Spain offers jobs and visas to fight illegal migration

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The Independent Online

Spanish businessmen have taken a pioneering step towards stemming the waves of illegal African migrants, by travelling to Senegal to hire workers directly and offering them an alternative to a dangerous journey in a rickety boat.

Recruits will get contracts, visas and training, instead of paying extortionate sums to trafficking mafias with no guarantee of reaching their destination. Last year around 35,000 Africans arrived on the shores of Spain's Canary Islands, but untold others drowned.

"We say to the mafias that we will fight them, and to youngsters that they must come to Spain with the help of Spanish entrepreneurs, not risk their lives in canoes," said the Interior Minister, Alfredo Perez Rubalcaba, who accompanied the executives to Senegal in the first visit of its kind.

Many of the thousands of young Senegalese battling their way to Europe are among the country's brightest, whose relatives see them as a meal ticket to support their family.

Amadou, a law student in Dakar, knows the pressure that many young people are under. "I was very close to risking my life on the pirogue boats, but I realised it was a fool's errand," he told The Independent.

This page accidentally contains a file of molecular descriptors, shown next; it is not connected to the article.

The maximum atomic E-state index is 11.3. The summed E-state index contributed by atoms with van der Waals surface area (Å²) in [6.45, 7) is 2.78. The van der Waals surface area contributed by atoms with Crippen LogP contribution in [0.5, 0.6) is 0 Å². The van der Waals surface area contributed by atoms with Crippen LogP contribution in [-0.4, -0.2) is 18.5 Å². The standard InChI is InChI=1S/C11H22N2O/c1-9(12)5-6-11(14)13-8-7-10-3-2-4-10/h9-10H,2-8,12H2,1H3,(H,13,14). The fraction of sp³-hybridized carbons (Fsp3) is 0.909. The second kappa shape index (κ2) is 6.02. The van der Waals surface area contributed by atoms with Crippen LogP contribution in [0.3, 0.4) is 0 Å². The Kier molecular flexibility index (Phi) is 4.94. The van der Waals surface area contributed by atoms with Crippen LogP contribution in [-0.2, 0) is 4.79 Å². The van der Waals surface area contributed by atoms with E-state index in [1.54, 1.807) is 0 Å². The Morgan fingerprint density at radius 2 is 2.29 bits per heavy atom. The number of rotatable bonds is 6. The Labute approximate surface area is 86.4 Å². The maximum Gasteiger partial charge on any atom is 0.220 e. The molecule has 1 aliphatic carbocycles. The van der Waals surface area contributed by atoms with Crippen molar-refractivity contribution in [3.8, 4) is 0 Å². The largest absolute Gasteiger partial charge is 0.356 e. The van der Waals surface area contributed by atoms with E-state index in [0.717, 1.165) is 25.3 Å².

"But if I could go legally, I would be willing to do any sort of job, however menial. There's only a slim chance of finding a job as a lawyer here so I may at least earn good money by stacking shelves in Spain." Some 40,000 Senegalese already work legally in Spain, and ministers and industrialists alike say they are hardworking, law abiding and - in the words of the Industry Minister, Jesus Caldera - have "noble principles and desire to work".

More than 500 workers from this part of the west African coast have moved to Spain since a pilot scheme was introduced early this year, armed with a contract, a work permit and a residence permit. So far, most have ended up in Galicia as fishermen but now the scheme is to be expanded into the construction, retail, tourism and agriculture industries.

Five Spanish vocational training schools are also to open in Dakar, to provide recruits for Spanish companies and also make a dent in Senegal's 65 per cent unemployment rate.

Two of the centres will train workers for the airline Air Europa. "The company always needs airport personnel, especially for the heaviest work - loading and unloading - and to make telephone reservations," said Juan Jose Hidalgo, chairman of Globalia, a tourism consortium that includes Air Europa.

Spanish executives are also being encouraged to look for investment opportunities in Senegal - an oasis of stability with democratic credentials in an otherwise turbulent region - so that would-be migrants can find work at home.

Although increased security, including EU ships patrolling the Atlantic, have cut numbers of migrants by two-thirds this year, experts warn that sea conditions have become calmer in recent days, which may spark another exodus.

Analysts say that if illegal migration is to be seriously discouraged, the focus must be on development. "This opening up by Spain, a European country, is an important step that will benefit both sides. But as long as west Africa's socio-economic development is put on ice, then people will keep smuggling themselves overseas," said Armand Rousselot of the International Organisation for Migration in Dakar.